### Quick Ratio / Acid Test

The **Quick Ratio**, also known as the **Acid Test Ratio**, is a financial indicator that, like the Current Ratio, **analyzes a company's ability to pay its short-term obligations**. The main difference between the Current Ratio and the Quick Ratio is that the latter evaluates a company's liquidity from a more conservative standpoint, as it excludes inventories from the calculation. The Quick Ratio is calculated by dividing liquid assets (cash, accounts receivable, short-term investments) by current liabilities. Within these liquid assets, inventories are not included as they can be more difficult to convert to cash compared to other assets. The Quick Ratio formula is:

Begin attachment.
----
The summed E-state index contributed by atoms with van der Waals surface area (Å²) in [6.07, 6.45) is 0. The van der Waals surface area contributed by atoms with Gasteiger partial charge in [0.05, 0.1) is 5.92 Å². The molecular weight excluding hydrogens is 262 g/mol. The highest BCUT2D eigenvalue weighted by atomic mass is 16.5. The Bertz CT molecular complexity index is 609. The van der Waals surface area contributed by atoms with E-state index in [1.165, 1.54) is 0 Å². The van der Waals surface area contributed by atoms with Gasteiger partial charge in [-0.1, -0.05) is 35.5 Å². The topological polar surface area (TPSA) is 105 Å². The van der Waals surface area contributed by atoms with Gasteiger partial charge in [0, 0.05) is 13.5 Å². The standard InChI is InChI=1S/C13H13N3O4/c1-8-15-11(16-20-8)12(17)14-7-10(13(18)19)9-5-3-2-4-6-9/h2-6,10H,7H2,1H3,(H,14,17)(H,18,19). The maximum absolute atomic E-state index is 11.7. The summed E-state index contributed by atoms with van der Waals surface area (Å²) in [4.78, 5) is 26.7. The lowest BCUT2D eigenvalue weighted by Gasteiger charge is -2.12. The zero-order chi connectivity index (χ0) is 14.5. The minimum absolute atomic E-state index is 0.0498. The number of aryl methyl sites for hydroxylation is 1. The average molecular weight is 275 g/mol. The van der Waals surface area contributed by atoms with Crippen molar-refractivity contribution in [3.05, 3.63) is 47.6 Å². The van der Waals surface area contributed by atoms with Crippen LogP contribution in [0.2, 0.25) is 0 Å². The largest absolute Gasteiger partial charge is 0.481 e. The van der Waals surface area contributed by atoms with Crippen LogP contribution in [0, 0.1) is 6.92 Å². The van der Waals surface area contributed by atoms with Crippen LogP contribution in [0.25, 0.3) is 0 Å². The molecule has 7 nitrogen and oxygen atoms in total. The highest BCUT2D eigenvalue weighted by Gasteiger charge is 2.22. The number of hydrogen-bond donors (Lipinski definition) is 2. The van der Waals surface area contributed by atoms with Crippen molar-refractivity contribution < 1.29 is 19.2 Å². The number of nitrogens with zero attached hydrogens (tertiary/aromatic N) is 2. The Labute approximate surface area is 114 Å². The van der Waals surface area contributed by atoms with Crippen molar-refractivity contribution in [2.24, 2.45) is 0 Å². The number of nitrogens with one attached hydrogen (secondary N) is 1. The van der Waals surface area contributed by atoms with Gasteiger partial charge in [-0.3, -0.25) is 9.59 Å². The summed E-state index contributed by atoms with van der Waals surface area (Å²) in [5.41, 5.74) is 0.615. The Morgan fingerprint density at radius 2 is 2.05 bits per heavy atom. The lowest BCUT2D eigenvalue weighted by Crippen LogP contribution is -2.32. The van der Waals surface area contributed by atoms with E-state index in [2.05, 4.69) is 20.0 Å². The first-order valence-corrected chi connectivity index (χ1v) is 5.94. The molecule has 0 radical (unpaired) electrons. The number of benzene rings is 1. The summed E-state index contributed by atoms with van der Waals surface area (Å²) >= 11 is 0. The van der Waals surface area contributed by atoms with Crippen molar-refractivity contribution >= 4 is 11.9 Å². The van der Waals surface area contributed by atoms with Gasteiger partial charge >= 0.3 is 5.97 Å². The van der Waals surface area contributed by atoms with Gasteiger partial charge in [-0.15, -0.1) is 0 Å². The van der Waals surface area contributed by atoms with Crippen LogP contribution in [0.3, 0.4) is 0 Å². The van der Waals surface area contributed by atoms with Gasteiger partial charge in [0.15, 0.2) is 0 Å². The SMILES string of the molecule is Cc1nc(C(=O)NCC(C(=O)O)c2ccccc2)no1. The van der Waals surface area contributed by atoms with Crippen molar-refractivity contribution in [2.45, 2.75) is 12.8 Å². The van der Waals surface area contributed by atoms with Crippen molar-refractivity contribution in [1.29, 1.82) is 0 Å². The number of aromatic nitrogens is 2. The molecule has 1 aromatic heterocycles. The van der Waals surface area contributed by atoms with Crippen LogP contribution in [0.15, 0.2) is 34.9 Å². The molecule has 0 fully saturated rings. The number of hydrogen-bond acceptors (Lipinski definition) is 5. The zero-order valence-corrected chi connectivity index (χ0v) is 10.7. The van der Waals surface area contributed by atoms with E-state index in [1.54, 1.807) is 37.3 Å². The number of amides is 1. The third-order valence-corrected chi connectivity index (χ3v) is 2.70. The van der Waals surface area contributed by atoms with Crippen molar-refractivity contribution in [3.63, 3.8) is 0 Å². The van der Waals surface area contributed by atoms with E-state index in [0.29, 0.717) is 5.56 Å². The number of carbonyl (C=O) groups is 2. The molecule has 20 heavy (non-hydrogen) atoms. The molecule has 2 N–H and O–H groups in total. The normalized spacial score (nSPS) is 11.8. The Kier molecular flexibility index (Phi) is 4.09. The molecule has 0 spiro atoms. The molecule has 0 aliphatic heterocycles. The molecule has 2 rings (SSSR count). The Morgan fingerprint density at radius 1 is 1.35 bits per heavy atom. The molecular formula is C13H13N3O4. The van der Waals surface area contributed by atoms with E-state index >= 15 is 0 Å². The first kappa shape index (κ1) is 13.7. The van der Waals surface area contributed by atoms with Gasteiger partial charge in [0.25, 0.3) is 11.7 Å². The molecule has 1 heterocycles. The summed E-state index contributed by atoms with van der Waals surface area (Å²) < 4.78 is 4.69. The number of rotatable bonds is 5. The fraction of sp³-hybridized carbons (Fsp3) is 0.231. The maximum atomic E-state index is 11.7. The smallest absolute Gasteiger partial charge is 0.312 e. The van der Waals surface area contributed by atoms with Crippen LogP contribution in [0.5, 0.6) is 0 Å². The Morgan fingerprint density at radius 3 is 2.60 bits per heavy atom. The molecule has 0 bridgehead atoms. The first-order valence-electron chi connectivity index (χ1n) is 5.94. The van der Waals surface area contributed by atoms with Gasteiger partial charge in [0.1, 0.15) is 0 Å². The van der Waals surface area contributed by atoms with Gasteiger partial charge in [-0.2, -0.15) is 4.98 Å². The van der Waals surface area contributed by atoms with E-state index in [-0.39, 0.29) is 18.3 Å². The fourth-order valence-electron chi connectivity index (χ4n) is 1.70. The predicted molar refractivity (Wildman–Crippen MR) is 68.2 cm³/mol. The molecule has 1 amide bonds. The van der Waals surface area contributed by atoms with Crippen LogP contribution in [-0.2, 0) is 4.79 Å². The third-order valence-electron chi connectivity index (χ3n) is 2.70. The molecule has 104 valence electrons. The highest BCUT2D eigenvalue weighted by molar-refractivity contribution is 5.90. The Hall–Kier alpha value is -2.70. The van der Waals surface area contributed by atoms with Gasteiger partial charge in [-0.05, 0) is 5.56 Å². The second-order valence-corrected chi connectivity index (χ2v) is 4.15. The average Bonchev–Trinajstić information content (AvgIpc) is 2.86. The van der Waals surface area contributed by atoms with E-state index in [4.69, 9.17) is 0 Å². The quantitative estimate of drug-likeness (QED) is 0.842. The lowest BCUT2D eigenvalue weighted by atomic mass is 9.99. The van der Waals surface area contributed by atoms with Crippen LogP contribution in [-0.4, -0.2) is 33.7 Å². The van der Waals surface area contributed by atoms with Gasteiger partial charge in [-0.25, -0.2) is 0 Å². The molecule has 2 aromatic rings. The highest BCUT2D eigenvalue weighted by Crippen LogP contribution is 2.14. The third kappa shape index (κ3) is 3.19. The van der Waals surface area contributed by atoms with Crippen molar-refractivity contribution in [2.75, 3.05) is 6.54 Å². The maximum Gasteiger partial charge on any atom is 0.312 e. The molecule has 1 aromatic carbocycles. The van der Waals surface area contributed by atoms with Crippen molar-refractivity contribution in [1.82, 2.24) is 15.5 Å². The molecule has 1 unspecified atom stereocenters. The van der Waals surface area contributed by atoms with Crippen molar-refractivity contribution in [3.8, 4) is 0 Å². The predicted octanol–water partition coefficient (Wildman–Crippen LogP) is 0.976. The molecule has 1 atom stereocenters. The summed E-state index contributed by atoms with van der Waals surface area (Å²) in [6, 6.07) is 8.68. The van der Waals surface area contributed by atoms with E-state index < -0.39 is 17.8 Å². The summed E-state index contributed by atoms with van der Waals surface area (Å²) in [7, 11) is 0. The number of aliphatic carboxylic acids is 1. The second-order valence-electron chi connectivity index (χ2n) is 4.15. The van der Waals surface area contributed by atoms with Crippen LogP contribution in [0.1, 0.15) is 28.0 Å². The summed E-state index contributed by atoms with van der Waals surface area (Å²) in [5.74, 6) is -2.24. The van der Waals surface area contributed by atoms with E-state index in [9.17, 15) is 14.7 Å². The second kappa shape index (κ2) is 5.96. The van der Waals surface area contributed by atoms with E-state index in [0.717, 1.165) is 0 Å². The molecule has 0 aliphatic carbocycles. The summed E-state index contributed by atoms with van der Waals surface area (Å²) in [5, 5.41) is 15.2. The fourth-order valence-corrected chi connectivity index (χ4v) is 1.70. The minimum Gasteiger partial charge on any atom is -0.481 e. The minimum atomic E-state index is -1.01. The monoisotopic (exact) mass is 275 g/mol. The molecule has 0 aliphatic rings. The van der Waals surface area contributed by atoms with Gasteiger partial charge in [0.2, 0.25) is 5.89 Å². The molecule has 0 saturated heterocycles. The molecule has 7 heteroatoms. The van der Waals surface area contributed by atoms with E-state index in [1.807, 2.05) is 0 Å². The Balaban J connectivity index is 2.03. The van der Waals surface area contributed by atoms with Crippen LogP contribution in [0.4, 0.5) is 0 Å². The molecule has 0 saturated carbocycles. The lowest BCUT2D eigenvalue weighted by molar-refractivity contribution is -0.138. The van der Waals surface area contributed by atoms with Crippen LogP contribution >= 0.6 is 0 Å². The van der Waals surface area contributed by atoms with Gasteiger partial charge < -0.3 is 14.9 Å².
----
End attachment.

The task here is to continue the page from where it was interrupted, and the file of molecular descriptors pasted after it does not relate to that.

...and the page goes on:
*Quick Ratio = Liquid Assets / Current Liabilities *

The Quick Ratio result represents the company's ability to pay its short-term debts using only the most liquid assets. Therefore, **a high Quick Ratio** (greater than 1) shows that the company has sufficient capacity to meet its short-term obligations without relying heavily on inventory sales.

It is important to note that although the Quick Ratio does not provide a complete picture of a company's financial health, it is a more rigorous indicator of a company's liquidity than the Current Ratio because it excludes inventories, which is a less liquid asset.